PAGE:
Another campaign was The Girl Generation: ‘Together to End FGM’ which ran across eight African countries with Tessera being the lead agency.

They’ve also worked with Pfizer, one of the world’s largest pharmaceutical companies. 

But it hasn’t always been rosy for the business. There are challenges which mainly emanate from external forces.

Tessera managing director Joanna Gow. [File, Standard]

Stella notes they started the business in a year that saw prolonged electioneering. “Everyone was holding back money but because we had a two-year plan, it allowed us to ride that window,” she says.

Their growth is organic and there’s no heavy borrowing.

“Our organic growth made sure that even in the years when things were good, we set policies and funds aside that would tide us through the tough times. Covid-19 was a difficult window but we’re proud to say we didn’t lay off staff.”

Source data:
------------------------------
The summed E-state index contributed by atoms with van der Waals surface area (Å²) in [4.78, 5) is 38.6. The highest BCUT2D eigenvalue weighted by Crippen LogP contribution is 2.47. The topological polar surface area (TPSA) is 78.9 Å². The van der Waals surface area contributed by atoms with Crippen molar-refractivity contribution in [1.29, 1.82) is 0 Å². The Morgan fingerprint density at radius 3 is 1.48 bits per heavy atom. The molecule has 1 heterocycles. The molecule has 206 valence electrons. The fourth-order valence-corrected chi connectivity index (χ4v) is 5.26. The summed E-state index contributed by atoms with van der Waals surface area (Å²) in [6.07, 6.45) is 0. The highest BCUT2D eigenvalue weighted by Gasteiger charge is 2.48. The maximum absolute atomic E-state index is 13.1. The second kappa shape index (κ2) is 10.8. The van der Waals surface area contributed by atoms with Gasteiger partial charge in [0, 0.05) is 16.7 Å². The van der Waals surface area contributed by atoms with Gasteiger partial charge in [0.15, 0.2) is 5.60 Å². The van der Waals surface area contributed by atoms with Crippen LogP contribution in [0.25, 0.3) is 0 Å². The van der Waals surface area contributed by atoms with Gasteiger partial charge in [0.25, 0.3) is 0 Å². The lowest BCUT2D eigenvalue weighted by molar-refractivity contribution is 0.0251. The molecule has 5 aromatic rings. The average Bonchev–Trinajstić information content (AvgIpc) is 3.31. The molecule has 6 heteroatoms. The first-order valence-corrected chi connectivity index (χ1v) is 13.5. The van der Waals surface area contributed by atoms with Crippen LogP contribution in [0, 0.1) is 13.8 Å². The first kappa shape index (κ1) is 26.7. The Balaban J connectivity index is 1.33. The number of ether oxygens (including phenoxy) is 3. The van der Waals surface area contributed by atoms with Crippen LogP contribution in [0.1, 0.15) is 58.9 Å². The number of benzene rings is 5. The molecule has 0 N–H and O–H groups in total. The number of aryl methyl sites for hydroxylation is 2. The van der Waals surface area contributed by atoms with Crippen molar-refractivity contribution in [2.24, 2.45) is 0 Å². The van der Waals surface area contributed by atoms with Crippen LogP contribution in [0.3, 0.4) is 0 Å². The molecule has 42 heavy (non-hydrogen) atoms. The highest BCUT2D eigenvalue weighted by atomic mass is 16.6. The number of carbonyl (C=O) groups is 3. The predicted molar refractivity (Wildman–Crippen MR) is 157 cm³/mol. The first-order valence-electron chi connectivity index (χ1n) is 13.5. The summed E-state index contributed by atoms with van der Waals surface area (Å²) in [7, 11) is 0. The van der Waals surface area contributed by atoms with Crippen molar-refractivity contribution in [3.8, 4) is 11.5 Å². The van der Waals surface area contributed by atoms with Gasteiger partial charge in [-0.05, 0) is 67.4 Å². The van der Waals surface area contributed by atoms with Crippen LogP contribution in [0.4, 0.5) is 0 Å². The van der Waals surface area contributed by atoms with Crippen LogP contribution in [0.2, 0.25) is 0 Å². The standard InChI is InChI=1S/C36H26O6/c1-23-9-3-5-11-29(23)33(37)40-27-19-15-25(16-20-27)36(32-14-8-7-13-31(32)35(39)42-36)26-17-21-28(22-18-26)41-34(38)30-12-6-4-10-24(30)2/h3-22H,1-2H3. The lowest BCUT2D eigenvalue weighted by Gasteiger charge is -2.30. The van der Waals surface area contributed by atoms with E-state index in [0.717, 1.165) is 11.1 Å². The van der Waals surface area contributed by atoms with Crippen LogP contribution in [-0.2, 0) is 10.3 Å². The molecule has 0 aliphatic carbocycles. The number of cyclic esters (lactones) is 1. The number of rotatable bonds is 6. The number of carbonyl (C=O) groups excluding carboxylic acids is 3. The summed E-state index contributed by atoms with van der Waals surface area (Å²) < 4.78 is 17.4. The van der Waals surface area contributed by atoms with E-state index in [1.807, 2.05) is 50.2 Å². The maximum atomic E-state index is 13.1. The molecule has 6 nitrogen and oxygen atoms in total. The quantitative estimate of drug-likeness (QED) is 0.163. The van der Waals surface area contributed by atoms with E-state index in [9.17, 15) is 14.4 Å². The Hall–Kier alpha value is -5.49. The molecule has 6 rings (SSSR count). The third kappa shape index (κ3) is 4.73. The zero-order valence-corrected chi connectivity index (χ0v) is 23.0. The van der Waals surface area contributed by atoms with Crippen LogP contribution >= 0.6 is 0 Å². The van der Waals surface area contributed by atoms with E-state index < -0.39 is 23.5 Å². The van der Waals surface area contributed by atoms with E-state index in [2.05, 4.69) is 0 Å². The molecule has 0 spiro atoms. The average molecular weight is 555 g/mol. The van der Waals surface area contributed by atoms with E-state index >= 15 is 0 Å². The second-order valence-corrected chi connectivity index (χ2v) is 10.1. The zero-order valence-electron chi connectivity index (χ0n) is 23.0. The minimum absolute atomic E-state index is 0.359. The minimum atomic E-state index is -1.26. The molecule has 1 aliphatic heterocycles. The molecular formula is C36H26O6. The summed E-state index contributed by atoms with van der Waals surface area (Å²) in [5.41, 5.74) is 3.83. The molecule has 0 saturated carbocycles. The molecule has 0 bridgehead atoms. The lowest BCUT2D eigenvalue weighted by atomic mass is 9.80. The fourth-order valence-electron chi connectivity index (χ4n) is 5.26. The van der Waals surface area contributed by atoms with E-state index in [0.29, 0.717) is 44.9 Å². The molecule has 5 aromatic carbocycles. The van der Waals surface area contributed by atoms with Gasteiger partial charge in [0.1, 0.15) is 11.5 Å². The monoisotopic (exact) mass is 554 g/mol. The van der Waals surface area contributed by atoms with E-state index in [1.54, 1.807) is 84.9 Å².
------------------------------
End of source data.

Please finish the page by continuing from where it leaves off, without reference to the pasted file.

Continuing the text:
The pandemic slowed down their growth plans but things are picking up again. Tessera now has a team of 16 and hopes to be 20 by the end of the year.

Being founded by women, 67 per cent of the staff are women. Another challenge which is rife in their industry is the high staff turnover.

Another challenge, notes Joanna, is mainly people related. Their industry has a high staff turnover rate. It might be common in agencies but it’s expensive, time-wasting and disruptive to clients.

The job involves working with creatives who can be complicated at times when their ideas aren’t listened to or concepts are forced onto them.

However, it helps to have various personalities in the business, especially during brainstorming sessions and they can properly panel beat a concept.